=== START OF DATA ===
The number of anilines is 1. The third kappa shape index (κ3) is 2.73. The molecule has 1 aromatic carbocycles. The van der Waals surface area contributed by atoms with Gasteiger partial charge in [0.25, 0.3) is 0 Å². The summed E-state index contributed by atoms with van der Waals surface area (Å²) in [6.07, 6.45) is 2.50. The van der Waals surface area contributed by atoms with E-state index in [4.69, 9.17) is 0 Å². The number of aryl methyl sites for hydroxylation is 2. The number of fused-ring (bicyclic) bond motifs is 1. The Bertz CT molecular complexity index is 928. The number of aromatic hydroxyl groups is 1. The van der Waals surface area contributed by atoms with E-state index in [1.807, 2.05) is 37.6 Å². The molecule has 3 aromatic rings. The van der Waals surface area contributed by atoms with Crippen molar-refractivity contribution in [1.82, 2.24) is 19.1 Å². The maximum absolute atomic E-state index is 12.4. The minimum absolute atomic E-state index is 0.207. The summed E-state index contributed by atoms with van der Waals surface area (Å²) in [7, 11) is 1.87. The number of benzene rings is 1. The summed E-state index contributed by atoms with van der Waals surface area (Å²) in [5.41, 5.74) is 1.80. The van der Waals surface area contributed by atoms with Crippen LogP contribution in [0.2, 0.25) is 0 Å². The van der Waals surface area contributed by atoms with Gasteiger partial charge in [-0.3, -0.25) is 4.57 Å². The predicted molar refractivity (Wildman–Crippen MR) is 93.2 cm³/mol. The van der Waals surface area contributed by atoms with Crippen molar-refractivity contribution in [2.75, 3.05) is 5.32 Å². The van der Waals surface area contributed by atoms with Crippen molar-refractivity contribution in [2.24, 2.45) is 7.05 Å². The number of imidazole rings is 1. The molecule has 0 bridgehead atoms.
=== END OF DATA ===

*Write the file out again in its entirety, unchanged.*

The number of anilines is 1. The third kappa shape index (κ3) is 2.73. The molecule has 1 aromatic carbocycles. The van der Waals surface area contributed by atoms with Gasteiger partial charge in [0.25, 0.3) is 0 Å². The summed E-state index contributed by atoms with van der Waals surface area (Å²) in [6.07, 6.45) is 2.50. The van der Waals surface area contributed by atoms with E-state index in [4.69, 9.17) is 0 Å². The number of aryl methyl sites for hydroxylation is 2. The number of fused-ring (bicyclic) bond motifs is 1. The Bertz CT molecular complexity index is 928. The number of aromatic hydroxyl groups is 1. The van der Waals surface area contributed by atoms with E-state index in [1.807, 2.05) is 37.6 Å². The molecule has 3 aromatic rings. The van der Waals surface area contributed by atoms with Crippen molar-refractivity contribution in [1.82, 2.24) is 19.1 Å². The maximum absolute atomic E-state index is 12.4. The minimum absolute atomic E-state index is 0.207. The summed E-state index contributed by atoms with van der Waals surface area (Å²) in [7, 11) is 1.87. The number of benzene rings is 1. The summed E-state index contributed by atoms with van der Waals surface area (Å²) in [5.41, 5.74) is 1.80. The van der Waals surface area contributed by atoms with Crippen LogP contribution in [0.2, 0.25) is 0 Å². The van der Waals surface area contributed by atoms with Gasteiger partial charge in [-0.3, -0.25) is 4.57 Å². The predicted molar refractivity (Wildman–Crippen MR) is 93.2 cm³/mol. The van der Waals surface area contributed by atoms with Crippen molar-refractivity contribution in [2.75, 3.05) is 5.32 Å². The van der Waals surface area contributed by atoms with Crippen molar-refractivity contribution in [2.24, 2.45) is 7.05 Å². The number of imidazole rings is 1. The molecule has 0 bridgehead atoms.